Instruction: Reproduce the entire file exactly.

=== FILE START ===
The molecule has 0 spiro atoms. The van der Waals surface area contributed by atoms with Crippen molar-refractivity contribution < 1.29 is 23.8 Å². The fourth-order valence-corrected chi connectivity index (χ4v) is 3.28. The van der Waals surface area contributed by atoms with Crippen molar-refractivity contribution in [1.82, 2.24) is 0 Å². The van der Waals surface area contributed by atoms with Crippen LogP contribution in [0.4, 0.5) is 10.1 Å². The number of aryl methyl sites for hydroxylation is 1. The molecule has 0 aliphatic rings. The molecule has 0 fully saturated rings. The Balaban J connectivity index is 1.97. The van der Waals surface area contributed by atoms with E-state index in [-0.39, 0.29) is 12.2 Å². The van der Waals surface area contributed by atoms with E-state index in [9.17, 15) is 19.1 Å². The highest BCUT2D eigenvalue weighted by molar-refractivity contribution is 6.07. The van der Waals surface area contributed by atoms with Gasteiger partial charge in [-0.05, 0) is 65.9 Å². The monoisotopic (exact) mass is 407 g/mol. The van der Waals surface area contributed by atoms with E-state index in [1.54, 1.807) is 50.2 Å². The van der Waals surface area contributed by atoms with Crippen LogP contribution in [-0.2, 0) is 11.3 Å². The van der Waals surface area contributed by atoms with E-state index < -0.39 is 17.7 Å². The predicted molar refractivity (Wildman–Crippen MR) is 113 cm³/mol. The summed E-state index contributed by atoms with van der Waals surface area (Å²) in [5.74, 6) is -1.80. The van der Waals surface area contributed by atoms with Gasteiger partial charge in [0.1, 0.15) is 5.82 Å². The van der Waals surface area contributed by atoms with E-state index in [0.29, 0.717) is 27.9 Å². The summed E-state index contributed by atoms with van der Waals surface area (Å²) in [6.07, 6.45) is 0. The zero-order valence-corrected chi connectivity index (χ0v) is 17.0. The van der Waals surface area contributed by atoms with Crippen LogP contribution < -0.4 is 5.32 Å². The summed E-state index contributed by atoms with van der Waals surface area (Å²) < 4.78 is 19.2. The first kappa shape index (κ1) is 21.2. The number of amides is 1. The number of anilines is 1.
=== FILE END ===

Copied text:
The molecule has 0 spiro atoms. The van der Waals surface area contributed by atoms with Crippen molar-refractivity contribution < 1.29 is 23.8 Å². The fourth-order valence-corrected chi connectivity index (χ4v) is 3.28. The van der Waals surface area contributed by atoms with Crippen molar-refractivity contribution in [1.82, 2.24) is 0 Å². The van der Waals surface area contributed by atoms with Crippen LogP contribution in [0.4, 0.5) is 10.1 Å². The number of aryl methyl sites for hydroxylation is 1. The molecule has 0 aliphatic rings. The molecule has 0 fully saturated rings. The Balaban J connectivity index is 1.97. The van der Waals surface area contributed by atoms with E-state index in [-0.39, 0.29) is 12.2 Å². The van der Waals surface area contributed by atoms with E-state index in [9.17, 15) is 19.1 Å². The highest BCUT2D eigenvalue weighted by molar-refractivity contribution is 6.07. The van der Waals surface area contributed by atoms with Gasteiger partial charge in [-0.05, 0) is 65.9 Å². The monoisotopic (exact) mass is 407 g/mol. The van der Waals surface area contributed by atoms with E-state index in [1.54, 1.807) is 50.2 Å². The van der Waals surface area contributed by atoms with Crippen LogP contribution in [-0.2, 0) is 11.3 Å². The van der Waals surface area contributed by atoms with E-state index < -0.39 is 17.7 Å². The predicted molar refractivity (Wildman–Crippen MR) is 113 cm³/mol. The summed E-state index contributed by atoms with van der Waals surface area (Å²) in [5.74, 6) is -1.80. The van der Waals surface area contributed by atoms with Gasteiger partial charge in [0.1, 0.15) is 5.82 Å². The van der Waals surface area contributed by atoms with E-state index in [0.29, 0.717) is 27.9 Å². The summed E-state index contributed by atoms with van der Waals surface area (Å²) in [6.07, 6.45) is 0. The zero-order valence-corrected chi connectivity index (χ0v) is 17.0. The van der Waals surface area contributed by atoms with Crippen LogP contribution < -0.4 is 5.32 Å². The summed E-state index contributed by atoms with van der Waals surface area (Å²) < 4.78 is 19.2. The first kappa shape index (κ1) is 21.2. The number of amides is 1. The number of anilines is 1.